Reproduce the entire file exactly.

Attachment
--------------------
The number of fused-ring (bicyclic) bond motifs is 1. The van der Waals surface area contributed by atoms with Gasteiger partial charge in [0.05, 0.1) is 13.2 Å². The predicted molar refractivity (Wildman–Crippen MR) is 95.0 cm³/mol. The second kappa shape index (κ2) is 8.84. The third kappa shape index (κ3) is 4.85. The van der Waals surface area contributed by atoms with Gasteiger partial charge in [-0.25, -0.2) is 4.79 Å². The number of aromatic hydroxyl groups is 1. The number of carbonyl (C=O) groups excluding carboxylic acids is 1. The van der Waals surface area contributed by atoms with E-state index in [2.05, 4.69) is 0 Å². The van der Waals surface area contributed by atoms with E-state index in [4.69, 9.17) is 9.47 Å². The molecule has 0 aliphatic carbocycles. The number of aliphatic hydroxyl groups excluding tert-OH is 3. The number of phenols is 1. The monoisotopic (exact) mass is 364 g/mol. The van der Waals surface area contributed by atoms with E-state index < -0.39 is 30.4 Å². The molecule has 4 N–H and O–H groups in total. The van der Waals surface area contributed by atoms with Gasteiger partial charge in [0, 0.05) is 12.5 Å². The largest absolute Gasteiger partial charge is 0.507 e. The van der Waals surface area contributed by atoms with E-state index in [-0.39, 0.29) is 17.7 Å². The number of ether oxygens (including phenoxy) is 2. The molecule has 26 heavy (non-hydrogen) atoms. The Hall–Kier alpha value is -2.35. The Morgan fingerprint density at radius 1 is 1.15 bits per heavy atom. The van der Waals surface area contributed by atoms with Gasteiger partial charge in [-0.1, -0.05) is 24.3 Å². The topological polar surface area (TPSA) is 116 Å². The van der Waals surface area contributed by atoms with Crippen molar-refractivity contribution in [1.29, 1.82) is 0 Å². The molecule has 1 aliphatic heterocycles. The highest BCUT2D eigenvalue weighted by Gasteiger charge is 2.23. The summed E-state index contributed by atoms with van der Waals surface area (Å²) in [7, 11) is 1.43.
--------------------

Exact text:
The number of fused-ring (bicyclic) bond motifs is 1. The van der Waals surface area contributed by atoms with Gasteiger partial charge in [0.05, 0.1) is 13.2 Å². The predicted molar refractivity (Wildman–Crippen MR) is 95.0 cm³/mol. The second kappa shape index (κ2) is 8.84. The third kappa shape index (κ3) is 4.85. The van der Waals surface area contributed by atoms with Gasteiger partial charge in [-0.25, -0.2) is 4.79 Å². The number of aromatic hydroxyl groups is 1. The number of carbonyl (C=O) groups excluding carboxylic acids is 1. The van der Waals surface area contributed by atoms with E-state index in [2.05, 4.69) is 0 Å². The van der Waals surface area contributed by atoms with E-state index in [4.69, 9.17) is 9.47 Å². The molecule has 0 aliphatic carbocycles. The number of aliphatic hydroxyl groups excluding tert-OH is 3. The number of phenols is 1. The monoisotopic (exact) mass is 364 g/mol. The van der Waals surface area contributed by atoms with E-state index < -0.39 is 30.4 Å². The molecule has 4 N–H and O–H groups in total. The van der Waals surface area contributed by atoms with Gasteiger partial charge in [0, 0.05) is 12.5 Å². The largest absolute Gasteiger partial charge is 0.507 e. The van der Waals surface area contributed by atoms with E-state index in [-0.39, 0.29) is 17.7 Å². The number of ether oxygens (including phenoxy) is 2. The molecule has 26 heavy (non-hydrogen) atoms. The Hall–Kier alpha value is -2.35. The Morgan fingerprint density at radius 1 is 1.15 bits per heavy atom. The van der Waals surface area contributed by atoms with Gasteiger partial charge in [-0.1, -0.05) is 24.3 Å². The topological polar surface area (TPSA) is 116 Å². The van der Waals surface area contributed by atoms with Crippen molar-refractivity contribution in [1.29, 1.82) is 0 Å². The molecule has 1 aliphatic heterocycles. The highest BCUT2D eigenvalue weighted by Gasteiger charge is 2.23. The summed E-state index contributed by atoms with van der Waals surface area (Å²) in [7, 11) is 1.43.